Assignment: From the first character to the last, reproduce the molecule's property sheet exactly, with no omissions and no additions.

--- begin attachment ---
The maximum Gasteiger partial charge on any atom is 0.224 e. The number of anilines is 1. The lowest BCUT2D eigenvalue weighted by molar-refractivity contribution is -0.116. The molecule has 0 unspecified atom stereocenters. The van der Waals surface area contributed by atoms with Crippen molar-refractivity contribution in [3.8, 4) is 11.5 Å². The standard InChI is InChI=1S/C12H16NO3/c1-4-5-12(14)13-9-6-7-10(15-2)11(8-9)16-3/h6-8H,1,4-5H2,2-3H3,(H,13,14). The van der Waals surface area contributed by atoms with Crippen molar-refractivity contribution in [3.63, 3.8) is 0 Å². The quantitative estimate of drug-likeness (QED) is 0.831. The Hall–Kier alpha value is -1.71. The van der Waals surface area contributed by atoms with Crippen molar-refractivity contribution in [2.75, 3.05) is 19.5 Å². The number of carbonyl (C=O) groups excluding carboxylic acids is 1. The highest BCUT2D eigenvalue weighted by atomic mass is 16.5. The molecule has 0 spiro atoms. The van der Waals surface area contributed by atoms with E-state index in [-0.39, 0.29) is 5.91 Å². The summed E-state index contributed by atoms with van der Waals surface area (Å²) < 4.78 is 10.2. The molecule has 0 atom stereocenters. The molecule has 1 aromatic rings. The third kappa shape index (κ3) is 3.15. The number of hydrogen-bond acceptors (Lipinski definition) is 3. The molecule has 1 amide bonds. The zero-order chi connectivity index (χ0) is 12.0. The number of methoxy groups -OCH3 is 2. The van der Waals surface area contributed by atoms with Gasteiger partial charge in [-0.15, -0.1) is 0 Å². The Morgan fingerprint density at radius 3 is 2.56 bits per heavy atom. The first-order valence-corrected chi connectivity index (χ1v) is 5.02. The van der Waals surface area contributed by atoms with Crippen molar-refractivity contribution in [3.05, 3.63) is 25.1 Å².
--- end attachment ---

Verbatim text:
The maximum Gasteiger partial charge on any atom is 0.224 e. The number of anilines is 1. The lowest BCUT2D eigenvalue weighted by molar-refractivity contribution is -0.116. The molecule has 0 unspecified atom stereocenters. The van der Waals surface area contributed by atoms with Crippen molar-refractivity contribution in [3.8, 4) is 11.5 Å². The standard InChI is InChI=1S/C12H16NO3/c1-4-5-12(14)13-9-6-7-10(15-2)11(8-9)16-3/h6-8H,1,4-5H2,2-3H3,(H,13,14). The van der Waals surface area contributed by atoms with Crippen molar-refractivity contribution in [3.63, 3.8) is 0 Å². The quantitative estimate of drug-likeness (QED) is 0.831. The Hall–Kier alpha value is -1.71. The van der Waals surface area contributed by atoms with Crippen molar-refractivity contribution in [2.75, 3.05) is 19.5 Å². The number of carbonyl (C=O) groups excluding carboxylic acids is 1. The highest BCUT2D eigenvalue weighted by atomic mass is 16.5. The molecule has 0 spiro atoms. The van der Waals surface area contributed by atoms with E-state index in [-0.39, 0.29) is 5.91 Å². The summed E-state index contributed by atoms with van der Waals surface area (Å²) < 4.78 is 10.2. The molecule has 0 atom stereocenters. The molecule has 1 aromatic rings. The third kappa shape index (κ3) is 3.15. The number of hydrogen-bond acceptors (Lipinski definition) is 3. The molecule has 1 amide bonds. The zero-order chi connectivity index (χ0) is 12.0. The number of methoxy groups -OCH3 is 2. The van der Waals surface area contributed by atoms with Gasteiger partial charge in [-0.15, -0.1) is 0 Å². The Morgan fingerprint density at radius 3 is 2.56 bits per heavy atom. The first-order valence-corrected chi connectivity index (χ1v) is 5.02. The van der Waals surface area contributed by atoms with Crippen molar-refractivity contribution in [3.05, 3.63) is 25.1 Å².